THE President Muhammadu Buhari administration has continued to show conflicting signals about its touted drive to reduce the cost of governance in line with our dwindling economic resources.
When he came to power in 2015 ahead of a recession, he reduced the number of federal ministries from 42 to 36. He banned some frivolous practices such as the distribution of gifts and souvenirs at public events. He cut down travelling by political appointees and top bureaucrats and also pared down travel allowances. The regime has not quite told the Nigerian public exactly how much had been saved from these cost-cutting measures.
We had expected more radical steps to be taken towards effectively reducing the load of recurrent expenditure, which takes at least 70 per cent of our federal budget annually. This could have been achieved if Buhari’s government had fulfilled its campaign promise of massively devolving powers to the states to concentrate on core areas of federal competence.
Unfortunately, some of these cost-cutting measures have been reversed since Buhari was sworn-in for a second term. For instance, the president created five new ministries in August 2019 and split the Ministry of Works, Power and Housing into two.
Federal lawmakers have also developed a penchant for proposing the creation of new departments and agencies to implement nearly every bill they propose for enactment into law. The latest confusing action comes in the form of government’s intention to create a new anti-graft body to be known as the Proceeds of Crime Recovery and Management Agency, PCRMA.
According to the Attorney General and Minister of Justice, Abubakar Malami, who brought a memo to the Federal Executive Council on Wednesday, September 17, 2020 to that effect, the new body will warehouse recovered government funds and assets which are currently scattered among various government agencies.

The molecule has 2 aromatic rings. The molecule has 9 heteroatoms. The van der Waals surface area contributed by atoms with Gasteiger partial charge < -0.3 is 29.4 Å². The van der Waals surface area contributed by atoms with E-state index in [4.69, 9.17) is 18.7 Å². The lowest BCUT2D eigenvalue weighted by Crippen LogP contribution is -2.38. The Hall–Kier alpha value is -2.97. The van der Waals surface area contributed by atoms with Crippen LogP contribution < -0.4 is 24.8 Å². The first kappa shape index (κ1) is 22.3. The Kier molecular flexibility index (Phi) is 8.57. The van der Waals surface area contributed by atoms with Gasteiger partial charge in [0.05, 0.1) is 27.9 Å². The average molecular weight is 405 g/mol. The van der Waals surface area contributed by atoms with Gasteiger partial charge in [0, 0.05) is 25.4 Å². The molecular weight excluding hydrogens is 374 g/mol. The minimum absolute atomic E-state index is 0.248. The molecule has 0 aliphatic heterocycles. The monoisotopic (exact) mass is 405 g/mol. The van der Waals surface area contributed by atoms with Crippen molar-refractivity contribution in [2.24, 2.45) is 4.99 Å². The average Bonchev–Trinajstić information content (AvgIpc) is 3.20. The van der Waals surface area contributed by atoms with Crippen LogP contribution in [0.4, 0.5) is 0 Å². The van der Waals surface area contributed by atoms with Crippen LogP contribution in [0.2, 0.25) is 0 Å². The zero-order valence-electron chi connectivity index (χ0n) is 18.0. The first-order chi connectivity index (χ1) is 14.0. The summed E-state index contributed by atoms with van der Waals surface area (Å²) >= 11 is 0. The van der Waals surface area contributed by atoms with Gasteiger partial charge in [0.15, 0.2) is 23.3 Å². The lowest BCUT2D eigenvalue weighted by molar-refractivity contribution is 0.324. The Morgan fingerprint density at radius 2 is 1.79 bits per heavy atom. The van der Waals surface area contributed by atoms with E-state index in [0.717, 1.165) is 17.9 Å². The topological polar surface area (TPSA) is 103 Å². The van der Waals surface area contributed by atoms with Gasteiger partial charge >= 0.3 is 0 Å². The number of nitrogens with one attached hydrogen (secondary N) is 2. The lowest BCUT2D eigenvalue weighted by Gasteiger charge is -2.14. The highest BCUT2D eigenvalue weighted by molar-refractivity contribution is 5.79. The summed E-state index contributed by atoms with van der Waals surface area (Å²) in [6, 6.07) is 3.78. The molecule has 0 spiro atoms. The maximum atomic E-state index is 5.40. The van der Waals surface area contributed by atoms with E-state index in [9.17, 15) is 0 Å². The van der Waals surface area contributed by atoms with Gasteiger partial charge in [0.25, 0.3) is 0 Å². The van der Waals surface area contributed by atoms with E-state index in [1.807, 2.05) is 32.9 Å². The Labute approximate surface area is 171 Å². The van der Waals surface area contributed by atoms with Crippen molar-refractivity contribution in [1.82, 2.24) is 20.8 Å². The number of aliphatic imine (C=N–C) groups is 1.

How serious is this regime in cutting down the size and cost of governance when it is at the same time creating more of same? October 2020 had been pencilled down as the deadline for the implementation of the Oronsaye Report of 2014, which, according to government, will see to the scrapping of at least 102 out of the over 500 Ministries, Departments and Agencies, MDAs.
This proposed new agency is not only contradictory to this government’s policy, it is also insensitive to our economic realities. How can we be removing subsidy on petrol and increasing electricity tariffs due to dwindling revenues while also creating new government agencies to guzzle scarce funds?
We believe that these recovered public funds and assets can be competently warehoused in the Central Bank and managed by existing bodies such as the Asset Management Corporation, AMCON.
This seemingly confused habit of policy handling must stop.